Financial Accounting
Acct 200
Fall 2007

Professor: Dr. Margaret R. Garnsey
Office: Siena Hall 433
Phone: 783-2397
Web page:
Office Hours: M, W & F 9:15AM - 10:15AM and Tues 9:00 AM - 11:00 AM
Text: Financial Accounting: Tools for Business Decision Making Kimmel, Weygandt & Kieso 4th edition Readings include Appendices.

Academic Integrity

The concept of academic integrity lies at the very heart of any college. This is particularly true of Siena with its strong Franciscan tradition and its dedication to fostering sound moral growth. In such an environment, academic dishonesty cannot be tolerated. Students who commit such acts expose themselves to punishment as severe as dishonorable dismissal from the college.
Academic dishonesty can take several forms, including, but not limited to, cheating [dishonesty in a test situation], plagiarism [dishonesty in the presentation of materials in a paper or report], and computer abuse. In any situation in which a student is unsure what constitutes academic dishonesty, it is the student’s responsibility to raise the question with his or her instructor. It is also the student’s responsibility to be familiar with the student guidelines on academic dishonesty, “Academic Integrity and the Siena Student.”
Any student caught cheating will receive an F in the course and be reported to the Committee on Academic Integrity.

School of Business Mission Statement

The mission of the School of Business is to offer values oriented, intellectually stimulating educational programs that prepare students for business careers and continuing intellectual and professional development. The School of Business places paramount importance on teaching and learning in an atmosphere enriched by business collaboration, professional activity, and scholarship. This is accomplished by integrating the College’s liberal arts and Franciscan traditions with current business theory, skills, and practices.


This course assumes a working knowledge of micro computers, including WORD and EXCEL. Additionally students must be comfortable with mathematical tools necessary for business. Normally this knowledge would be obtained by completing QBUS 100-Mathematics for Decision Making I.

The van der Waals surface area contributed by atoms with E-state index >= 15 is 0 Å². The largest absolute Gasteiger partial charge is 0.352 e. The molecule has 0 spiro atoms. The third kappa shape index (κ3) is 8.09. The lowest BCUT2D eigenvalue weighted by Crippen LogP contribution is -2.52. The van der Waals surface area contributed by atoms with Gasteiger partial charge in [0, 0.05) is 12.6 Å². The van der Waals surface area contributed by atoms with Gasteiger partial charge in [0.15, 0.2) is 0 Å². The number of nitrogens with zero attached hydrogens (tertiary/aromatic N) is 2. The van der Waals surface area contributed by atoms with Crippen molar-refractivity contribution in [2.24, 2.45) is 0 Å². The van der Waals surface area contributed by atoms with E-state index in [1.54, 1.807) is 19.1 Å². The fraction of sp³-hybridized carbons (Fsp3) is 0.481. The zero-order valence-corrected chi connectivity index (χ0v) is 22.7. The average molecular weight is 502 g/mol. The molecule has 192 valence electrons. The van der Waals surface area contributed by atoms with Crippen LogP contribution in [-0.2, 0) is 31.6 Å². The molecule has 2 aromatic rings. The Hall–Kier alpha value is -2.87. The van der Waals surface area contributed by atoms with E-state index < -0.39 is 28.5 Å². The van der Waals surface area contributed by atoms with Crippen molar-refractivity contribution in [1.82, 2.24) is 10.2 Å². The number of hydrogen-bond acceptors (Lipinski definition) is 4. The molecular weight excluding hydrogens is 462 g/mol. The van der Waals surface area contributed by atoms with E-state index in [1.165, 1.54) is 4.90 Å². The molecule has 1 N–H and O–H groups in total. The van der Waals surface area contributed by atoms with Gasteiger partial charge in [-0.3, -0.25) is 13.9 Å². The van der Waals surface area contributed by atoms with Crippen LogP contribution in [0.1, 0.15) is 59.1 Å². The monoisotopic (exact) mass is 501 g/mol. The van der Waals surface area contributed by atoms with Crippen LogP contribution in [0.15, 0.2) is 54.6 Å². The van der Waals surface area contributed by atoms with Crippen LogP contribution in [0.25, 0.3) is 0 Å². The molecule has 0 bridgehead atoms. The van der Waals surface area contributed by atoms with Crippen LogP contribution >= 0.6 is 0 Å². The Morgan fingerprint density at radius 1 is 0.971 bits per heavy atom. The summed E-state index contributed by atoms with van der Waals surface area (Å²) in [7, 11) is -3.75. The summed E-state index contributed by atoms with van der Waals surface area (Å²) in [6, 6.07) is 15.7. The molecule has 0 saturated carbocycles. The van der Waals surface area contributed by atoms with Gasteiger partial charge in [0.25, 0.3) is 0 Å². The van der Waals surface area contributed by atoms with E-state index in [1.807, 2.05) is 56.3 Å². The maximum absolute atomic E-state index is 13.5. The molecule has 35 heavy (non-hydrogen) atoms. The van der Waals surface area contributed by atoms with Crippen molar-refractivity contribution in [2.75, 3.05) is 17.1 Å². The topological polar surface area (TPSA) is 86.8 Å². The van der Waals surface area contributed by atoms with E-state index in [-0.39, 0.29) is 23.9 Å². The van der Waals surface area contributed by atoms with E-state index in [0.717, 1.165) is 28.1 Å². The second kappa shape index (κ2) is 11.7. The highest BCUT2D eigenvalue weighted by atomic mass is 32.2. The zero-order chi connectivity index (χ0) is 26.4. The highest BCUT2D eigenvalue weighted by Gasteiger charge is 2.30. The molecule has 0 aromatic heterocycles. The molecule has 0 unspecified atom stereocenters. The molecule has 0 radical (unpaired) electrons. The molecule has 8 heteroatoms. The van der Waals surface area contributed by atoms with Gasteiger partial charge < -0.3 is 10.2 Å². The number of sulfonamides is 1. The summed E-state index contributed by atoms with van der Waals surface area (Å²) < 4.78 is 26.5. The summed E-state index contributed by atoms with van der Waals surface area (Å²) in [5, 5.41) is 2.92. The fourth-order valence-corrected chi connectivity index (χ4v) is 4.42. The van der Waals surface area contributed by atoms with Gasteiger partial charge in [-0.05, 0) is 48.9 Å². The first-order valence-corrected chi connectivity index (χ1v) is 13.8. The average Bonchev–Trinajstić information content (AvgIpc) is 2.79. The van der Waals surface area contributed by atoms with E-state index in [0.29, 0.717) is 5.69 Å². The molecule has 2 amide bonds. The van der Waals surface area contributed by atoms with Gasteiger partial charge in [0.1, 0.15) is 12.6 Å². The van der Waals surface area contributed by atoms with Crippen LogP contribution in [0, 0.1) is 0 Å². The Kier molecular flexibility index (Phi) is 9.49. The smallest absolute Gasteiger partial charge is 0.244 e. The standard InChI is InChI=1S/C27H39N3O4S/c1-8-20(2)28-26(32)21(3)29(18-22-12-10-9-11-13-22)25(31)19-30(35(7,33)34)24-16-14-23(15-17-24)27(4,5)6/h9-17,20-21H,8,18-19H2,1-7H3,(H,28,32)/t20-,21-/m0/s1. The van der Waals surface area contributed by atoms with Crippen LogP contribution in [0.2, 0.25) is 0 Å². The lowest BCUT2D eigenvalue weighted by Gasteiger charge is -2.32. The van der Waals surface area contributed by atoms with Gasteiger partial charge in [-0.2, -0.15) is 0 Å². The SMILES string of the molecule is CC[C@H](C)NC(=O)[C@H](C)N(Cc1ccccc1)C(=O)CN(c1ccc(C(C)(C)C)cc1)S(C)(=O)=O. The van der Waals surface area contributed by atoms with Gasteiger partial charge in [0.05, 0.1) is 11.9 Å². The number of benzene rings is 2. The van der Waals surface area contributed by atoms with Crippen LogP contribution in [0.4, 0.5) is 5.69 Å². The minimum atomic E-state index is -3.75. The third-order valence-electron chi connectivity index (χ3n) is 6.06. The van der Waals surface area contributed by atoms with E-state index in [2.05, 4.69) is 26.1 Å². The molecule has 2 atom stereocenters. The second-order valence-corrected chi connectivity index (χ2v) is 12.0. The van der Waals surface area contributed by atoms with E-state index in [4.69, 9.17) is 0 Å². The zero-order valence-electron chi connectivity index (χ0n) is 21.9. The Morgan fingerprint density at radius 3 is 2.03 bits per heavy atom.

Note: The course has been placed on Blackboard The syllabus and tentative schedule are up on the site.

Course Description

This course presents the underlying framework and concepts of Financial Accounting in the context of how accounting fits into the overall business environment of contemporary society. Financial accounting is the basic means of recording and reporting financial information in a business. Students will learn how accounting functions as an information development and communication system that supports economic decision-making and provides value to entities and society. Students will discover the uses and limitations of financial statements and related information, and they will apply analytical tools in making both business and financial decisions.

Specific, Assessable Learning Objectives

The student should:

  1. demonstrate an understanding of the nature of accounting information, its role in economic decision-making, and the importance to society for full and fair disclosure;
  2. demonstrate an understanding of the elements, uses, and limitations of each financial statement and the inter-relationships among the statements;
  3. be able to explain the difference between accrual and cash basis accounting and to demonstrate an ability to properly apply accrual principles;
  4. demonstrate an understanding of the framework of accounting and the concepts, principles, and procedures that govern how financial statements are prepared. Each student should demonstrate an ability to prepare the statements;
  5. be able to utilize spreadsheet programs in a business problem-solving context or in support of financial reporting.

Additional Major Objective

To have the student develop critical thinking and writing skills primarily by applying accounting concepts to a semester project. This project is intended to give the student experience in research of a "real life" company and working in teams.

Course Outline

  1. Introduction to accounting
    1. Forms of business organization
    2. Explain how accounting provides value to the organization and society
    3. Discuss the basic framework and accounting concepts comprising GAAP, the basic characteristics of accounting information, and financial and other disclosure requirements
    4. Describe the four basic financial statements
    5. Define operating, investing, and financing activities
  2. Introduction to the system used to record financial transactions
    1. Analysis of business transactions
    2. Basic steps used to record transactions and complete the accounting cycle
    3. Define accrual accounting concepts
    4. Define internal control
  3. Topical areas
    Income Measurement & Accrual Accounting (recognition and measurement of revenues and expenses) Statement of Cash Flows Purpose and methods
              Cash (include control of cash)
              Receivables (Allowance for Doubtful accounts)
              Property, Plant and Equipment
              Current Liabilities
              Long Term Liabilities 
              Interest bearing liabilities
              Capital stock
              Retained Earnings (income and dividends)